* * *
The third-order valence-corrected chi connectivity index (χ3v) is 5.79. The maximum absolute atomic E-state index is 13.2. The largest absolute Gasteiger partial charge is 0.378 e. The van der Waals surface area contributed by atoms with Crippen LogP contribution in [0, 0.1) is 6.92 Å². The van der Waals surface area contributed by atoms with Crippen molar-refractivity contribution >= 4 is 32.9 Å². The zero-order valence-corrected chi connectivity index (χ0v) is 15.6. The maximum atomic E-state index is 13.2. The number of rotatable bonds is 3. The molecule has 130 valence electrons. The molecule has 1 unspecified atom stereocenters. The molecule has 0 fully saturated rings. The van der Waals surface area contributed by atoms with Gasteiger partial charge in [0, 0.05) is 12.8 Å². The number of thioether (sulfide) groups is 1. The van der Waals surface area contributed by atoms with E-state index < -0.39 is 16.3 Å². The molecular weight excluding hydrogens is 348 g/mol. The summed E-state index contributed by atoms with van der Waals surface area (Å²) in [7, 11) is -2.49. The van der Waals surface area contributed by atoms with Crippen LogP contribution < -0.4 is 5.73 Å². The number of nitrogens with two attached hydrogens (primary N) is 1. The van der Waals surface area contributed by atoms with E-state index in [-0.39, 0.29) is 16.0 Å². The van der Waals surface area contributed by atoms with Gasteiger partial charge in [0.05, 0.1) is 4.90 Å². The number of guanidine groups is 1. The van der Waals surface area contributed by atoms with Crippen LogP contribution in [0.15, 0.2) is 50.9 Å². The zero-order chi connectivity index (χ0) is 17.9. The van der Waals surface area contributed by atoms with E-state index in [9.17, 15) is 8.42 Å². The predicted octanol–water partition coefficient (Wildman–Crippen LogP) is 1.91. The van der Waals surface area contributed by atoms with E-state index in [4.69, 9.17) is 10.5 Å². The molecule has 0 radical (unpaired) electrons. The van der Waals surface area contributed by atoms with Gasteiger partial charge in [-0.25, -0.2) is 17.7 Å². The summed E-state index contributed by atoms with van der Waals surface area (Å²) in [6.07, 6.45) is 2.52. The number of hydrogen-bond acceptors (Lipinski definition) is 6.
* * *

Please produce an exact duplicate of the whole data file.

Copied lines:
The third-order valence-corrected chi connectivity index (χ3v) is 5.79. The maximum absolute atomic E-state index is 13.2. The largest absolute Gasteiger partial charge is 0.378 e. The van der Waals surface area contributed by atoms with Crippen LogP contribution in [0, 0.1) is 6.92 Å². The van der Waals surface area contributed by atoms with Crippen molar-refractivity contribution >= 4 is 32.9 Å². The zero-order valence-corrected chi connectivity index (χ0v) is 15.6. The maximum atomic E-state index is 13.2. The number of rotatable bonds is 3. The molecule has 130 valence electrons. The molecule has 1 unspecified atom stereocenters. The molecule has 0 fully saturated rings. The van der Waals surface area contributed by atoms with Gasteiger partial charge in [0, 0.05) is 12.8 Å². The number of thioether (sulfide) groups is 1. The van der Waals surface area contributed by atoms with E-state index < -0.39 is 16.3 Å². The molecular weight excluding hydrogens is 348 g/mol. The summed E-state index contributed by atoms with van der Waals surface area (Å²) in [7, 11) is -2.49. The van der Waals surface area contributed by atoms with Crippen LogP contribution < -0.4 is 5.73 Å². The number of nitrogens with two attached hydrogens (primary N) is 1. The van der Waals surface area contributed by atoms with E-state index in [-0.39, 0.29) is 16.0 Å². The van der Waals surface area contributed by atoms with Gasteiger partial charge in [0.05, 0.1) is 4.90 Å². The number of guanidine groups is 1. The van der Waals surface area contributed by atoms with Crippen LogP contribution in [0.15, 0.2) is 50.9 Å². The zero-order chi connectivity index (χ0) is 17.9. The van der Waals surface area contributed by atoms with E-state index in [9.17, 15) is 8.42 Å². The predicted octanol–water partition coefficient (Wildman–Crippen LogP) is 1.91. The van der Waals surface area contributed by atoms with E-state index in [4.69, 9.17) is 10.5 Å². The molecule has 0 radical (unpaired) electrons. The van der Waals surface area contributed by atoms with Gasteiger partial charge in [-0.25, -0.2) is 17.7 Å². The summed E-state index contributed by atoms with van der Waals surface area (Å²) in [6.07, 6.45) is 2.52. The number of hydrogen-bond acceptors (Lipinski definition) is 6.